When veganism is presented as trading something "regular" for something "weird," that can be the root of many problems, Beltrán says. It’s important to normalize plant-based eating and have empathy for the transitional issues that come when making a big dietary change.


Food is how we show love to each other, Rodriguez says, and it’s not uncommon for a parent who is used to showing love to their kids through food to go through a mourning period when they can’t or don’t want to serve the kinds of food they used to.


Valadez, who now also works with the Black Vegan Company, wrote about her family going through all five stages of grief when she told them about her transition to veganism ahead of Thanksgiving one year. "They were angry, they were in denial, they tried to bargain, all of it," she says. "Eventually, they got to acceptance," but it remains an ongoing and profound conversation about cultural values, as well as health and wellness.


"We want to show people how to talk to their brothers and sisters who are going to give you a hard time at the holidays," Rodriguez says. "One way is to remind them, ‘This isn’t about you. I need your empathy.’


"We’re striving for more civil discourse, and it’s a marathon, not a sprint. Both sides can be less judgy of each other. Vegans feel judged for trying something new, and vegans judge the nonvegans for not adopting their way of eating."


Making it a family affair


Beltrán says she tells clients to be realistic about expectations that they can relearn entirely how to grocery shop and cook in just a day or two.


When a family first starts this transition, Beltrán asks them to list what foods they like to eat and what are their must-haves in order to survive, the gotta-have pantry and fridge staples. Then, start looking for good plant-based alternatives for each one, maybe starting with a single product each week, say, yogurt or milk. Buy a few brands, but not the original product you’re used to buying, and see which one gets the most votes in a family taste test. (To find out more about their services, go to theblackvegancompany.com.)


"There are definitely different stages of veganism," she says. There might be a stage when you’re upset or your kid is mad that they can’t have what they want, but that desire to re-create some of those favorite textures and tastes will drive your family’s discoveries, both in the kitchen and in the grocery store.


This is about learning together and bending together. "If your kid wanted to play basketball, you’d put a goal out there and get a ball and support them on their journey," Beltrán says. It’s OK if not everyone eats the same all the time, but it’s also important to make sure that everyone feels like they are included at the family table.


Eating meatless meals a few days a week is one way to ease into it, Beltrán says, and it’s important to have the whole family involved in picking some of these new dishes to try, such as cauliflower buffalo "wings" or barbecue sliders made from jackfruit.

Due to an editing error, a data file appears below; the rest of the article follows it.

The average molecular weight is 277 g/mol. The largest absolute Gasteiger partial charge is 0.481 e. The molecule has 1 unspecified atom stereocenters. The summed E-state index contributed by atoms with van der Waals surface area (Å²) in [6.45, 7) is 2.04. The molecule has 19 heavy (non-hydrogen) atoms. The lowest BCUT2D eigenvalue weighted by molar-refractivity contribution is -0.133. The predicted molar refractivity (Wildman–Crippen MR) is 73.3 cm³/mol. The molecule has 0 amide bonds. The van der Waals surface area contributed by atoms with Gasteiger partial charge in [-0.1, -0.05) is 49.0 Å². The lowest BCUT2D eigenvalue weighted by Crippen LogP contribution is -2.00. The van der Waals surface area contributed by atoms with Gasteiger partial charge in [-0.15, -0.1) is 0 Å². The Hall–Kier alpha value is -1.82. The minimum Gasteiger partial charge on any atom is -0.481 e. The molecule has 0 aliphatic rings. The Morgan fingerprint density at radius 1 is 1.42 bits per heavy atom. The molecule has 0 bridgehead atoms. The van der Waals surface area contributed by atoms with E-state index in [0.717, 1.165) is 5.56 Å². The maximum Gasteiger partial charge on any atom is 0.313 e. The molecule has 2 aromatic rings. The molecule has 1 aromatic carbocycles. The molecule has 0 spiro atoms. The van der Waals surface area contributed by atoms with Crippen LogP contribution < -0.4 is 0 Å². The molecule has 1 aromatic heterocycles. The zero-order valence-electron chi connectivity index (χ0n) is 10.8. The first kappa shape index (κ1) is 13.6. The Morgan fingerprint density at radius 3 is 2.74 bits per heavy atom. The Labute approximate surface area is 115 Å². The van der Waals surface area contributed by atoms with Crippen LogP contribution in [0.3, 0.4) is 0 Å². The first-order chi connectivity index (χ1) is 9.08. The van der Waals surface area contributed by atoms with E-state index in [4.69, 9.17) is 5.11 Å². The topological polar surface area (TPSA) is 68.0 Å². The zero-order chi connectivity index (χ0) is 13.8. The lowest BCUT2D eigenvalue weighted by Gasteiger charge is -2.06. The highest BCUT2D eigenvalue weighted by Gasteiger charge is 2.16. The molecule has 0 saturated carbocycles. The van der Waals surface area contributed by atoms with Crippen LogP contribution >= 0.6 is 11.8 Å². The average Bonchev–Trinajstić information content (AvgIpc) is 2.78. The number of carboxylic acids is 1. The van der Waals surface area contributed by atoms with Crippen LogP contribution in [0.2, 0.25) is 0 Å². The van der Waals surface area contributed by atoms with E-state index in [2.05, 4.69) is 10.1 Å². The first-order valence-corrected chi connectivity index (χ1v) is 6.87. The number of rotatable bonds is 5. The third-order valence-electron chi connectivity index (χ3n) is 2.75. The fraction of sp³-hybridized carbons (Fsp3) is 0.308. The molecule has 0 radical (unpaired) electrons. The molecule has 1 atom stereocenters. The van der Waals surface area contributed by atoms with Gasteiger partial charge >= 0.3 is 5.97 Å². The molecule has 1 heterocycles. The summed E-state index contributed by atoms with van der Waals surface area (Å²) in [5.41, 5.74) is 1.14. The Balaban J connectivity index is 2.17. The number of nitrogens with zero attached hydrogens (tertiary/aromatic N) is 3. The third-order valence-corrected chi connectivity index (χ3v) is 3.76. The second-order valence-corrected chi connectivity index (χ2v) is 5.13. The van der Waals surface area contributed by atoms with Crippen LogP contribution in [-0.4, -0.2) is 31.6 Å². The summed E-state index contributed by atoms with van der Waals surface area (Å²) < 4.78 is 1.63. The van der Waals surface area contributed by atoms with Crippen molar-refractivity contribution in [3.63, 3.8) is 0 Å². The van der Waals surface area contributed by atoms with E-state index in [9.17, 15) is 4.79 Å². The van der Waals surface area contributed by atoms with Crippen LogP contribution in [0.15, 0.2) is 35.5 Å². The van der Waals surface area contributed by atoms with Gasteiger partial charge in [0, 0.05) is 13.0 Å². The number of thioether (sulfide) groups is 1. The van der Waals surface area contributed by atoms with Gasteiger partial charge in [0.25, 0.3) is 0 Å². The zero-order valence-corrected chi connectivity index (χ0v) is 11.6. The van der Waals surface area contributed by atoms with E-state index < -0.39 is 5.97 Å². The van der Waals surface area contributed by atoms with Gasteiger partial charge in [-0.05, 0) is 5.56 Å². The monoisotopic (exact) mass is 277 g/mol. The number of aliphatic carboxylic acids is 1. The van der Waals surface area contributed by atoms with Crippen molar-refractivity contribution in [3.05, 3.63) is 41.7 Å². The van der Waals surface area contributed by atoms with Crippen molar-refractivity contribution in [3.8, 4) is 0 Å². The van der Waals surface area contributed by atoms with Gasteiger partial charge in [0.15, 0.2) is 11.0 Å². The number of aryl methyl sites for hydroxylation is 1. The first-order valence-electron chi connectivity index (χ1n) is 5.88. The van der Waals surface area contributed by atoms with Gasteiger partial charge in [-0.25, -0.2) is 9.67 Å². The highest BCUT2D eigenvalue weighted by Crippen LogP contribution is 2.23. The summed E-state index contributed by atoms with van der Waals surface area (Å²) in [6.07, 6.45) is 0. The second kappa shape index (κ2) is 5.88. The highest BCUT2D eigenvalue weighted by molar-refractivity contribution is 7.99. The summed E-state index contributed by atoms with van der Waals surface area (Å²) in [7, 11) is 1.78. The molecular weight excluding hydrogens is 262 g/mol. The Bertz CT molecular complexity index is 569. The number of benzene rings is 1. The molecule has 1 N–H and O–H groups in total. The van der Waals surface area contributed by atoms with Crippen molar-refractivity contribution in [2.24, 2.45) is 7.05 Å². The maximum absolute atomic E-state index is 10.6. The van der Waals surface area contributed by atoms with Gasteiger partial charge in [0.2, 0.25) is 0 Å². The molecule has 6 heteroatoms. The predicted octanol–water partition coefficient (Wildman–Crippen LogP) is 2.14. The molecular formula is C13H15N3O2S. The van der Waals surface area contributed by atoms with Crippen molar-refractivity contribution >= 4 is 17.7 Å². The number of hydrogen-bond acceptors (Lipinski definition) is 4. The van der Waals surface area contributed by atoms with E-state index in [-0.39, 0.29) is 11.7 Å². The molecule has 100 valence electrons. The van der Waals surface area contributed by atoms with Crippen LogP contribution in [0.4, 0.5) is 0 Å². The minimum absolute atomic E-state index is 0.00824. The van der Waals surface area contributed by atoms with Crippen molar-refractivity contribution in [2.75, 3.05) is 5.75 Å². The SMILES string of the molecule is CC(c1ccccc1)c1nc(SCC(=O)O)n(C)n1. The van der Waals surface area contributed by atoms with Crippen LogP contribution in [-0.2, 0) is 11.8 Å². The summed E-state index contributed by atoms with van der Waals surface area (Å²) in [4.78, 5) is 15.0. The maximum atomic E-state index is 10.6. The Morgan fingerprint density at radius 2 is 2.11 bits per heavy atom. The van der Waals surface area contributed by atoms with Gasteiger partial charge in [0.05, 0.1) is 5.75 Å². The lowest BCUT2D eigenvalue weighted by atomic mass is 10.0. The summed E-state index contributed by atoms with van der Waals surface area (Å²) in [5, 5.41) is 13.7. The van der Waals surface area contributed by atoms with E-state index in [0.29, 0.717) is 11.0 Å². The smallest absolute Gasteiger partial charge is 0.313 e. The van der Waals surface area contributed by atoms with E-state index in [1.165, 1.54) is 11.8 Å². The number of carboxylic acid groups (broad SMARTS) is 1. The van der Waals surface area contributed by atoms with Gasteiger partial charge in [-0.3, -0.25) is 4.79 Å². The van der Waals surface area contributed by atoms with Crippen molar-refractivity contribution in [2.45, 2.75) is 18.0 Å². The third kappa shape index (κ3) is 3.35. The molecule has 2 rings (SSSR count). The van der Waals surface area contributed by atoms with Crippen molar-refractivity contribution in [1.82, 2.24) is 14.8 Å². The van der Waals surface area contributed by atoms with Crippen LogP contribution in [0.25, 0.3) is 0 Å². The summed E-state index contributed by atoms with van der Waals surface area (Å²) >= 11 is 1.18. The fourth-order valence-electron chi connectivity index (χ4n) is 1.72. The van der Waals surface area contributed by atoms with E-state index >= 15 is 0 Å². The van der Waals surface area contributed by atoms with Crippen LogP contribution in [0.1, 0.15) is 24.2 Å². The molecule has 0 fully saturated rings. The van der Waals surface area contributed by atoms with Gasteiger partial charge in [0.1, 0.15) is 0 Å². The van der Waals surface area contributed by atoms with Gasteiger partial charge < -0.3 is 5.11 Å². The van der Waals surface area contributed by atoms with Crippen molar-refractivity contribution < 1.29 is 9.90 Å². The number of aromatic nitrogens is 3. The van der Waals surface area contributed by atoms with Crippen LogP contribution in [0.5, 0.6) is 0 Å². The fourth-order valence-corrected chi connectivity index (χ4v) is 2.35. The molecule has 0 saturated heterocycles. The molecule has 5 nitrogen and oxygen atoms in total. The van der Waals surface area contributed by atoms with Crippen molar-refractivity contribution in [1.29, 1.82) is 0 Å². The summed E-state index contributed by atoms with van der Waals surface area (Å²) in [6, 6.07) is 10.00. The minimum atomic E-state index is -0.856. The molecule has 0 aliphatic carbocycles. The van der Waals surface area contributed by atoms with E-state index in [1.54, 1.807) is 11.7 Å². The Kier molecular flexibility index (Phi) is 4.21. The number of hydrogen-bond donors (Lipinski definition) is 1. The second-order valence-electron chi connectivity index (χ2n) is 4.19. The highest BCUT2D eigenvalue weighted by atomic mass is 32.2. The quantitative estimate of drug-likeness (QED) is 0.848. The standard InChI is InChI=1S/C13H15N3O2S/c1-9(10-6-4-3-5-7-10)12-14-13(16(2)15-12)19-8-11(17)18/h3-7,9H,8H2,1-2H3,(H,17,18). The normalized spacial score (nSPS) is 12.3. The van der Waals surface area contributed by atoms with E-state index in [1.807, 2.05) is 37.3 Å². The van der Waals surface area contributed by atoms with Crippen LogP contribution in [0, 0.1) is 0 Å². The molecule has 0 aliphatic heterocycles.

"Then it becomes a family activity and something you are doing together, even if you aren’t doing it seven days a week," Beltrán says.


She also encourages people not to get frustrated if they try a new product or a new recipe and don’t like it. There are hundreds of products on the market, and one person’s way of cooking meat-free foods might not be aligned with the kind of foods you like. Try out new sources for recipes until you find someone whose tastes "fit" with yours.


"Dairy is the part that freaks everybody out," she says, but vegan substitutes have improved so much over the past 10 years that there are plenty of options sold in mainstream grocery stores that satisfy even the most fervent cheese- and ice cream-lovers. Beltrán’s favorites are Daiya, which makes a cheeselike product that shreds and melts, and Chao from Field Roast.


Major improvements also have been made to meat substitutes, such as those from Impossible Foods and Beyond Meat, but as a health and wellness coach, Beltrán explains that processed foods are processed foods and they should often be consumed in moderation.


She usually uses mushrooms and jackfruit to provide a hearty base for a dish that might otherwise be based on meat. When she does use a meat substitute, she adds extra layers of fresh ingredients to add the fiber and nutrients that a body naturally craves.


Beltrán uses JustEgg, another vegan egg substitute, when she makes her fried "chicken" with breadcrumbs and mushrooms, and she uses vegan grounds to make lasagna, spaghetti and chili. (Gardein and Quora are two popular brands, and you also can cook lentils to make a from-scratch version.)


At Thanksgiving, Beltrán makes her family’s sweet potato pie using coconut milk instead, and "it is better than the original recipe." That was one way she started to break down the stereotype that vegan dishes were somehow less than nonvegan food.


"The most encouraging thing was when my mom went shopping at the grocery store and came home with all these blueberry dairy-free yogurts. It was the only (vegan) thing in her fridge, but she tried."


Today, her mom is 70% vegan, and she served vegan burgers on the Fourth of July. That’s the kind of small win that Rodriguez says families should celebrate.


"Robin’s got something special," Rodriguez says. "Here’s this Black woman in this very Mexican man’s kitchen helping to start this journey together because of a thing that we’re all too familiar with." But the love of food and people coming together around food, which is also something they are all so familiar with, is also undeniably there.


"These difficult stories, these problems, they can become the beginning of a great story," he says. "For me, it was like what Tupac said (in the song ‘Changes’): If you change the way you eat, you’ll change the way you think and the way you treat each other."


Fried "Chicken" Shrooms


Want that fried chicken taste and crunch without the guilt? Try this fried mushroom recipe to satisfy your craving. Use these bites in po’boys, fried "chicken" dinner with mashed potatoes or "chicken" nuggets with ketchup and french fries. Instead of a commercial egg substitute, you can use chickpea water, which is called aquafaba. If you don’t want to fry these in oil, use an air fryer set to 375 degrees.


— Robin Beltrán


18 to 20 shiitake mushrooms (or oyster mushrooms or black pearl mushrooms)


1/4 teaspoon salt


1/4 cup fresh dill


2 cups panko breadcrumbs


2 cups flour


2 cups egg replacement (Just Egg or aquafaba)


3 cups olive oil (or use an air fryer)